a team effort. A remedial action
 plan was developed by the
 Michigan Department of Natu-
 ral Resources (MDNR), now
 called the Michigan Department
 of Environmental Quality
 (DEQ), in partnership with
 communities, citizens, busi-
 nesses, industries, and local
 governments.
Construction of the Dearborn Heights Retention Basin
Wayne County is spearheading the plan's implementation via the Rouge River National Wet
Weather Demonstration Project (Rouge Project) with funding by EPA and local communities.
The Rouge Project oversees the 17 combined sewer overflow abatement projects under construc-
tion (11 retention treatment basins and 6 sewer separation projects - see above photo). These"
control technologies will then be evaluated to help quantify their effect on the quality of the river
so as to suggest the most appropriate combined sewer overflow (CSO) method. Because CSO
control will not eliminate all pollution to the river, the Rouge Project is assessing and implement-
ing non point source controls as well and pollution prevention programs for watershed residents
and businesses. Success will be shared with other urban watersheds.

Another key aspect of the Rouge Project is to get information into the hands of the community so
they can make informed decisions and obtain meaningful information on the portion of the
watershed in which they live. In 1994, the Rouge Project developed a windows-based applica-
tion of a Geographic Information System (GIS) to allow users to access, browse, and query
sampling data sets from their personal computers. This tool is expected to be particularly useful
to local officials who make land-use decisions.

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Measures of Success:
Success is achieved only if the citizens can once again use the river. Toward this end, a goal has
been set for one third of the combined sewer overflows (CSO) to be separated and treated by
1997. Signed permits
are in place to control
the remaining CSO by
2005. Before continu-
ing the massive CSO
construction effort, a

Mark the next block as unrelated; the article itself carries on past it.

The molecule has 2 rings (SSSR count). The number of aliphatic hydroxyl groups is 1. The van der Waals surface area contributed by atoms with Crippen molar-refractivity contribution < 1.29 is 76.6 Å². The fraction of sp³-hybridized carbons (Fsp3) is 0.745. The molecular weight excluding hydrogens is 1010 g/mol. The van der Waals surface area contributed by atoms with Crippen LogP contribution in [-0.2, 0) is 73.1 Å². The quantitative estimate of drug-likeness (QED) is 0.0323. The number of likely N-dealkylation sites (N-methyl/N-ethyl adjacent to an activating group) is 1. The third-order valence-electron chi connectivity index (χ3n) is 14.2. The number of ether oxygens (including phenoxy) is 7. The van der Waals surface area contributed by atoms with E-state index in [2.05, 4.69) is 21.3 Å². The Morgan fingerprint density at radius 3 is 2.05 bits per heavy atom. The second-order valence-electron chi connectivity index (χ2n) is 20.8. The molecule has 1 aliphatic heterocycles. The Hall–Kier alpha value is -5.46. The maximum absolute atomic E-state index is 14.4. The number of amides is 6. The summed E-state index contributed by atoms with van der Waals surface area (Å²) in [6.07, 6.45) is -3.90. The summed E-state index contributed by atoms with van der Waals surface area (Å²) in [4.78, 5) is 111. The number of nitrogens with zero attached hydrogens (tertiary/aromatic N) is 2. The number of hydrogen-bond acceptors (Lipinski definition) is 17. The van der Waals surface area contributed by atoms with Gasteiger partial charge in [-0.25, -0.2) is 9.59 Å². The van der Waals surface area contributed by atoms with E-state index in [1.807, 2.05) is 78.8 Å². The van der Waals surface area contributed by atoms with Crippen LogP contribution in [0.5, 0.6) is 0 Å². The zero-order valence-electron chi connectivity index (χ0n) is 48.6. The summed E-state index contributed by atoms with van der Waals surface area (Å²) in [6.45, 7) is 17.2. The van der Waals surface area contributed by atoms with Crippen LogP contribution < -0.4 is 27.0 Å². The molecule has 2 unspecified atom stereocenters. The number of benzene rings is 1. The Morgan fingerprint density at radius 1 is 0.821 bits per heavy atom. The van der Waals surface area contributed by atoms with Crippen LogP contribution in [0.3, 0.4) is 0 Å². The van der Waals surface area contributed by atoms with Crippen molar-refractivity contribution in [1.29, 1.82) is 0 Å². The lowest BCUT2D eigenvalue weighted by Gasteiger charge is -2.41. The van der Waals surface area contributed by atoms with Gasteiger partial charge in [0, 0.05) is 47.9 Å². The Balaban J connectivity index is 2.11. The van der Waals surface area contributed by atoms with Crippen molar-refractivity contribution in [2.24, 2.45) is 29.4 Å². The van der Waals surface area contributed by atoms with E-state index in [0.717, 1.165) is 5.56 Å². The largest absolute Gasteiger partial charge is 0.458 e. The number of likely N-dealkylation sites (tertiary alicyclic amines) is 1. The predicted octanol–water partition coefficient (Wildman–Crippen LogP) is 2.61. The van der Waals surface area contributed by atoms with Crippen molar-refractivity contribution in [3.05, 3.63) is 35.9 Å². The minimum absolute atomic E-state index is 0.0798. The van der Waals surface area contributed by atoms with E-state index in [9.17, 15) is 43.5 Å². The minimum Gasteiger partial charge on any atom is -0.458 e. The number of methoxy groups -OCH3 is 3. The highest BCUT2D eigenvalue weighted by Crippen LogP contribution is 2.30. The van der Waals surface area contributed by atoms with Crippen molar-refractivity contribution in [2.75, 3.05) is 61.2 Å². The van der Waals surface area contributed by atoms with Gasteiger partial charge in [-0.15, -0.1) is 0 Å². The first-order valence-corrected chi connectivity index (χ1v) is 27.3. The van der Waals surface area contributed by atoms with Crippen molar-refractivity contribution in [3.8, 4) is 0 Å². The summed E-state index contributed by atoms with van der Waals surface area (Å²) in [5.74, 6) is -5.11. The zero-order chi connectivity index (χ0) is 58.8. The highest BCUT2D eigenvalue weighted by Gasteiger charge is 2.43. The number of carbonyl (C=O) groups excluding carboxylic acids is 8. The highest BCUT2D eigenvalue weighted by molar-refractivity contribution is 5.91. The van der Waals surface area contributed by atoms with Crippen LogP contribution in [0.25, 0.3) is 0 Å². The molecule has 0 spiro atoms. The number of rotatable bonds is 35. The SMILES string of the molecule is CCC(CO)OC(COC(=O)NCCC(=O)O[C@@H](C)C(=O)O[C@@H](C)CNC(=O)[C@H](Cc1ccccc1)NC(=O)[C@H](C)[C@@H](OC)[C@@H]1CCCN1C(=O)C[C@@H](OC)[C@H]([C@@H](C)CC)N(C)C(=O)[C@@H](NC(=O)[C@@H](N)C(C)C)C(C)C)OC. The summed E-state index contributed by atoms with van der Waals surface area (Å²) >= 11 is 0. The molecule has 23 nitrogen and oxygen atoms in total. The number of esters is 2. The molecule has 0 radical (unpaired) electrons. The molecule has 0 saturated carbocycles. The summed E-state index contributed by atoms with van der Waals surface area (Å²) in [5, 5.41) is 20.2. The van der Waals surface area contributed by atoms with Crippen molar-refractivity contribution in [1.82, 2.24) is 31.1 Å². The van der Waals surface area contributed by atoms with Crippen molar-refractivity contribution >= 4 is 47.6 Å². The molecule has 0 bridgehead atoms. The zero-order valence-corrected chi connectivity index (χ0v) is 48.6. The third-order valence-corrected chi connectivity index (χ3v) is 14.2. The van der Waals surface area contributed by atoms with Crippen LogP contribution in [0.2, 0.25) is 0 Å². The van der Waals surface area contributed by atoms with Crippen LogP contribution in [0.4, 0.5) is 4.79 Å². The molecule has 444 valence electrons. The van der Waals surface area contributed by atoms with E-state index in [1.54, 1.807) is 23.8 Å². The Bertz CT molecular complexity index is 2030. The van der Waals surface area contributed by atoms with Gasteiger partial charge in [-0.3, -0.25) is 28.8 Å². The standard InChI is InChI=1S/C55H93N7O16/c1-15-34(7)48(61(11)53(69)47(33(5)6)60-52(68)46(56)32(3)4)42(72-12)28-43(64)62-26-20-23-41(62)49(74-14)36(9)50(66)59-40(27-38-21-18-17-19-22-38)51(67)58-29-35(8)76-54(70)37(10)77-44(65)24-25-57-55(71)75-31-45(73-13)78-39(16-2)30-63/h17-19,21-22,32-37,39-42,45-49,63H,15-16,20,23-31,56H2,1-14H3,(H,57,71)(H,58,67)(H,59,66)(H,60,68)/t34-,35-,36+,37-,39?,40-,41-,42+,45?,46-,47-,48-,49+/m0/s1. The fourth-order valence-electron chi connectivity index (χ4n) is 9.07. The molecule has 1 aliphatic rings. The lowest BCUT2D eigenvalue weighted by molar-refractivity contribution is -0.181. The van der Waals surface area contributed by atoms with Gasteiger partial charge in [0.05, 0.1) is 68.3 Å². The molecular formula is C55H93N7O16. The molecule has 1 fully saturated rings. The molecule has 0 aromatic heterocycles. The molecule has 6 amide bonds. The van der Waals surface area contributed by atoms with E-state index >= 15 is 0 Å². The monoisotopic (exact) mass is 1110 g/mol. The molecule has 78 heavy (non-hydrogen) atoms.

key objective is to find
the most effective
combination of solu-
tions (combined sewer
overflow and non point
source controls) that
will result in the most
significant water quality
improvements.

Watershed studies,
thanks to the grassroots
organization Friends of
the Rouge, are in place
in 100 schools, many of
which are linked by
computers. In addition,
predictive models have
been developed for pollutant loadings and remediation efforts have been prioritized. Finally, a
stretch of river has been opened for canoeing, with more scheduled to open in 1996.

          For more information, contact the Rouge River Project at (313) 961-0700.
 "By working cooperatively, the communities in Southeast Michigan can
finally expect to enjoy the many uses an urban river can provide."
             - U.S. Representative John Conyers (D-MI)
      EPA'sRole
      EPA, along with the Michigan Department of Environmental Quality, Wayne County
      Department of Environment, Rouge Remedial Action Plan Advisory Council, and
      others are members of the Rouge River Project Policy and Steering Committees. In
      addition, EPA awarded $288 million to Wayne County for the Rouge River National
      Wet Weather Demonstration Project.  For more information on EPA's involvement,
      contact EPA Region 5 at (312) 353-2147.
      Nationally, EPA has been reorienting its programs and developing tools to facilitate
      the watershed approach since 1991. For more information on the watershed ap-
      proach, please contact the EPA at Office of Wetlands, Oceans and Watersheds, 401 M
      Street, S.W. 4501F, Washington, DC  20460 (Attention: Watershed Outreach coordi-
      nator) or visit us on the world wide web at URL:http://www.epa.gov/OWOW.